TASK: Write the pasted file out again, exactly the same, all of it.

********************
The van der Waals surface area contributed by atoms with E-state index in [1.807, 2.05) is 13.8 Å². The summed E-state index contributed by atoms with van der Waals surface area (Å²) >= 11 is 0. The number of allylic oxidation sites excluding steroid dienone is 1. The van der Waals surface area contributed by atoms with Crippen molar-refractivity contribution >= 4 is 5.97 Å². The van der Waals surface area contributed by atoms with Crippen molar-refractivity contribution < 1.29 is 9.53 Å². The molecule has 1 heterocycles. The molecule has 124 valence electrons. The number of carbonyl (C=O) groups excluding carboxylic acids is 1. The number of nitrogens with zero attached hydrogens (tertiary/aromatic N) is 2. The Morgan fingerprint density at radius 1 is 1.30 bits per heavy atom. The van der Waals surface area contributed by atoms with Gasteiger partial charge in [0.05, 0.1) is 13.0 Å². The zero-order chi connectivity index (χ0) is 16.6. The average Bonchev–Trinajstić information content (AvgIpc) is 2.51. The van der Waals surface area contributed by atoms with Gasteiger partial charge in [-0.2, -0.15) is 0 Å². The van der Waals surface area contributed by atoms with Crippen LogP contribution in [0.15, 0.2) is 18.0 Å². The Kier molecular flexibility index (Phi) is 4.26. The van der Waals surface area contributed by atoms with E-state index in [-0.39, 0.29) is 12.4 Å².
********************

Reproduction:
The van der Waals surface area contributed by atoms with E-state index in [1.807, 2.05) is 13.8 Å². The summed E-state index contributed by atoms with van der Waals surface area (Å²) >= 11 is 0. The number of allylic oxidation sites excluding steroid dienone is 1. The van der Waals surface area contributed by atoms with Crippen molar-refractivity contribution >= 4 is 5.97 Å². The van der Waals surface area contributed by atoms with Crippen molar-refractivity contribution < 1.29 is 9.53 Å². The molecule has 1 heterocycles. The molecule has 124 valence electrons. The number of carbonyl (C=O) groups excluding carboxylic acids is 1. The number of nitrogens with zero attached hydrogens (tertiary/aromatic N) is 2. The Morgan fingerprint density at radius 1 is 1.30 bits per heavy atom. The van der Waals surface area contributed by atoms with Gasteiger partial charge in [0.05, 0.1) is 13.0 Å². The zero-order chi connectivity index (χ0) is 16.6. The average Bonchev–Trinajstić information content (AvgIpc) is 2.51. The van der Waals surface area contributed by atoms with Gasteiger partial charge in [-0.2, -0.15) is 0 Å². The van der Waals surface area contributed by atoms with Crippen LogP contribution in [0.15, 0.2) is 18.0 Å². The Kier molecular flexibility index (Phi) is 4.26. The van der Waals surface area contributed by atoms with E-state index in [-0.39, 0.29) is 12.4 Å².